“If You Fail to Plan, You Are Planning to Fail” — Benjamin Franklin.
It may also be true with ERISA cases, especially subrogation and reimbursement claims, that “If you don't have the plan, you have planned to fail.” Sure, you might get lucky, but then you might also win the lottery. Lori Freitas and Kaylee McWilliams had a subrogation-reimbursement case that underscored the importance of having the whole plan document.
Both ladies were hurt due to different personal injury claims. They eventually settled with third-party tortfeasors, but their health insurance plan had paid medical benefits, so the health plan demanded reimbursement in full of all amounts paid. The plaintiffs protested the assertion of this subrogation right, then paid part of what was demanded and filed a class-action lawsuit. Attached to the complaint was a group subscription certificate, which allegedly contained all the relevant terms of the plan. The whole basis of the class action was that this certificate did not give a clear right of subrogation with reimbursement.
Defendants, inclusive of the health plan, filed a motion to dismiss. However, the court denied that motion, contending that the certificate attached to the complaint did not clearly reference a right of subrogation with a reimbursement provision. It looked good for the plaintiffs. Later, however, during discovery, it was revealed that there were some documents called The Employer Plans, which more fully described the subrogation and reimbursement provision. Therefore, the defendants changed course and broadened their view of what constituted the full plan documents. Now they argued that both The Employer Plans and the certificate were the entire plans, not just the certificate.
Based on this, the defendants re-filed a motion to dismiss, and the court converted it to a Rule 56 summary judgment motion. The court then quickly agreed that The Employer Plans with the certificate were the full plan documents. The Employer Plans explicitly authorized subrogation and reimbursement, and all documents were considered the entire plan. The class action was doomed.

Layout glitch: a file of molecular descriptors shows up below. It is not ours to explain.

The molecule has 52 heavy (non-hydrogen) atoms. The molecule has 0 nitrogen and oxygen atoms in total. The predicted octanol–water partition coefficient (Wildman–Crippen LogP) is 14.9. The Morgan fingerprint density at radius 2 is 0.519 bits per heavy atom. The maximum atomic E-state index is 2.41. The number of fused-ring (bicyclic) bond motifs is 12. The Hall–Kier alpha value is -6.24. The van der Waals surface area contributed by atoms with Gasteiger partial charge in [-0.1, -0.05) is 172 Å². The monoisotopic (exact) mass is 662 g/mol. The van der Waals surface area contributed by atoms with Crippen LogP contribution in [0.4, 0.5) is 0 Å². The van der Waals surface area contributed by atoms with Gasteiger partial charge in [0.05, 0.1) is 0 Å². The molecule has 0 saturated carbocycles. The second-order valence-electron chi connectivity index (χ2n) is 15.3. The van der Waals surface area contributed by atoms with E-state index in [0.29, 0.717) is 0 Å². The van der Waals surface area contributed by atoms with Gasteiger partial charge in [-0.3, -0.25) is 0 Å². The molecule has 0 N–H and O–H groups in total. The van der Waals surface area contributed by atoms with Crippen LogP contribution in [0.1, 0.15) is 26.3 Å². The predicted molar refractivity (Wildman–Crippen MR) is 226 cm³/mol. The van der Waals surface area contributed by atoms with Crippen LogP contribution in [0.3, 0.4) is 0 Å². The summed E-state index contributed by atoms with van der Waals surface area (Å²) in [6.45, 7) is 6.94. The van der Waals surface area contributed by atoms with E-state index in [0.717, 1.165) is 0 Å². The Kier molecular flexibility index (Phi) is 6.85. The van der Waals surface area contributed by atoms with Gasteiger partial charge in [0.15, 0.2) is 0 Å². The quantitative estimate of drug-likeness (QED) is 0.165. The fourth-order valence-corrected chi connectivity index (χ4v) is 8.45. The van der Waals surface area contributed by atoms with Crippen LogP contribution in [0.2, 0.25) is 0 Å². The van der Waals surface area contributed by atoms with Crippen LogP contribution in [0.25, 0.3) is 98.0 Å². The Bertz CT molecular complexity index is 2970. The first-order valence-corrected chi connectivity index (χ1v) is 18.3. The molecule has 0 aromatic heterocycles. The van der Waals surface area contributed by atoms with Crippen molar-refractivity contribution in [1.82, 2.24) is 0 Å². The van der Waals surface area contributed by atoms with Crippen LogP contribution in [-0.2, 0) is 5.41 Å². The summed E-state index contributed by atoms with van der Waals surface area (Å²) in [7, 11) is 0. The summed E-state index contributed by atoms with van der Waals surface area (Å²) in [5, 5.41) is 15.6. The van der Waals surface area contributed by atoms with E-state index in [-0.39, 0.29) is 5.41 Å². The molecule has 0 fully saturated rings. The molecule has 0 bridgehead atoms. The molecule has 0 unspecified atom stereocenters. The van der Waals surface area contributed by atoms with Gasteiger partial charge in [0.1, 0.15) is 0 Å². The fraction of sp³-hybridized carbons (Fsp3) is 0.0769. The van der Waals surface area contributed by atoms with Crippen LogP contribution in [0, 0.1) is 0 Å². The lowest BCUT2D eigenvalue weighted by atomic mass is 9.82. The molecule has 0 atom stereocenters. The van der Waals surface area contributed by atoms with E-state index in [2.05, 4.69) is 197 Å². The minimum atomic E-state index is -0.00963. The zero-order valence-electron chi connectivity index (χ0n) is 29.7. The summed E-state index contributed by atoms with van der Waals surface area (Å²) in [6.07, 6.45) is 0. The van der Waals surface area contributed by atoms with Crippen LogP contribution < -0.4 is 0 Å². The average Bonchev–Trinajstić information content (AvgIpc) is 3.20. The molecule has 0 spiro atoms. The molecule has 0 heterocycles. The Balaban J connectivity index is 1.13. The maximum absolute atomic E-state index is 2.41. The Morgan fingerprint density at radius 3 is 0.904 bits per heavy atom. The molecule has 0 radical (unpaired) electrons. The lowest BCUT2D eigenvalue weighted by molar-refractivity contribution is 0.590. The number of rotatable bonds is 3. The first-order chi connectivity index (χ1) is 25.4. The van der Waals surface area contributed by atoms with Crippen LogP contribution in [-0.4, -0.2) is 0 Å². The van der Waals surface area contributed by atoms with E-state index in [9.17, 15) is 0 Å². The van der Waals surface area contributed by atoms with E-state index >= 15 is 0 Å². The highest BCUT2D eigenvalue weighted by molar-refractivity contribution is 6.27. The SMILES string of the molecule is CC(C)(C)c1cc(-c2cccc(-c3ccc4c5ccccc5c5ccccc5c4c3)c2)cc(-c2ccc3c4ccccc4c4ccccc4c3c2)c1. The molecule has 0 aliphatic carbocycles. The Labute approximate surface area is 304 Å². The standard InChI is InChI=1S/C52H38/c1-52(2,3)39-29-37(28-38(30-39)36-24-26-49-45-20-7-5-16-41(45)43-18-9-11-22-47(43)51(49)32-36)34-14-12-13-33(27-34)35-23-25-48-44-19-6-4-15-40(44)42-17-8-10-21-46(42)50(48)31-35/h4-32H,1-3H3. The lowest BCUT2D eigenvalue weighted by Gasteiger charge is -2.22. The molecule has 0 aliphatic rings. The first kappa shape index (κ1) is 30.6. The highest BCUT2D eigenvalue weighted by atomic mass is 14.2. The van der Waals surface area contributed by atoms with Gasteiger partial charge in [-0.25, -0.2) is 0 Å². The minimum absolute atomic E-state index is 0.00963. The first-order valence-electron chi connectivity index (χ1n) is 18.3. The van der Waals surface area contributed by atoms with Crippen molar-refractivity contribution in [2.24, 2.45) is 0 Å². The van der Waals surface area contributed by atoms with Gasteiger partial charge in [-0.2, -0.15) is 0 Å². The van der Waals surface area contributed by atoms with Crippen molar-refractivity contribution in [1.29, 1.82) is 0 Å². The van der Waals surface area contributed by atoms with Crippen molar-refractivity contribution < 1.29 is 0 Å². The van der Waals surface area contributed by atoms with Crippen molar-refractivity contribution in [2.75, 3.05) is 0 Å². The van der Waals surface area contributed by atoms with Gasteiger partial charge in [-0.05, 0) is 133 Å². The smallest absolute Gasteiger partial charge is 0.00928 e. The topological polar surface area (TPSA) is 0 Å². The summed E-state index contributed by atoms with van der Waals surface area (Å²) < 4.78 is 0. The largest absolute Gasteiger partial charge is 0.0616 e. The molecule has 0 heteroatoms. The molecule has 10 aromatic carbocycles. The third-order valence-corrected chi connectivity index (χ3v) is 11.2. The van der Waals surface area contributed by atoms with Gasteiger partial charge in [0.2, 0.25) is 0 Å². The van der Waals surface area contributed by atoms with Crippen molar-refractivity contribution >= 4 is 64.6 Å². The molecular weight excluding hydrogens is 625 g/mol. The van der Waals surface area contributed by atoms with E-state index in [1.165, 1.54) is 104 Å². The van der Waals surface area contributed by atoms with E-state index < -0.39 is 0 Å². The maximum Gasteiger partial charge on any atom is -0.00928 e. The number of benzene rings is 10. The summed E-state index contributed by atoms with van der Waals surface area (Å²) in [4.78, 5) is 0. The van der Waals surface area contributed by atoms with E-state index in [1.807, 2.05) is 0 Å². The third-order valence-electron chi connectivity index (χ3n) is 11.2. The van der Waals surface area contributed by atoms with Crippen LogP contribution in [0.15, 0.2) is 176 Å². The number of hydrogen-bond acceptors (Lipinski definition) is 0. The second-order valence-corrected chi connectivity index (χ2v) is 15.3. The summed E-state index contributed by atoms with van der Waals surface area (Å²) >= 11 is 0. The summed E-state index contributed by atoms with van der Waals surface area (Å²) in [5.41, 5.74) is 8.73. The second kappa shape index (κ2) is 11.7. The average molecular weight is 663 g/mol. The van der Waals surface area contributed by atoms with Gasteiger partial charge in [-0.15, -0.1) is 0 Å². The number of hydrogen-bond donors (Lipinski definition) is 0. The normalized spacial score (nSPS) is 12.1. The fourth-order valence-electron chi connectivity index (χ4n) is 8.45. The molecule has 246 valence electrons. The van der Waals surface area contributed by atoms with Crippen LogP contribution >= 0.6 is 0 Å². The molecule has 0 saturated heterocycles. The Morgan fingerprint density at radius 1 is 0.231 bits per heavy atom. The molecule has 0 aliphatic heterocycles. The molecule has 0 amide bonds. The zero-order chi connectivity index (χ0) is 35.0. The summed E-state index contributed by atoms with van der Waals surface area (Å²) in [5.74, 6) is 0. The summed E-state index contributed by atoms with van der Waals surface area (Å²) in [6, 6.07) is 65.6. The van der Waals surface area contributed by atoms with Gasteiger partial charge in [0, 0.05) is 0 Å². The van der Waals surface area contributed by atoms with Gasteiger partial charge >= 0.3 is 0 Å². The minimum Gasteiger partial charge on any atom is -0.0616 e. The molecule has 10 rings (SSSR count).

This situation can be extremely disappointing after much time and effort have been put into advancing a case. Having the entire plan is a critical issue of concern in every personal injury case where a health plan asserts a subrogation and reimbursement right. It is not unusual for a certificate to not be the full plan document. That is frequently the case, although a claim adjuster may represent to a claimant that the certificate is the full plan document.
The best strategy before filing suit is to demand all plan documents and make it known with the request to the plan administrator that a statutory penalty claim will be asserted if all plan documents are not, in fact, provided within the time allowed by law. Then be prepared to assert that statutory penalty claim at the maximum rate of $110 per day for every day after the first 30 days that the request for all plan documents were received.
Personal injury attorneys may not be familiar with ERISA's ins and outs but follow this strategy when attempting to defeat, reduce, or resolve a subrogation and reimbursement claim. Failure to have the plan may be a plan to fail with your claim!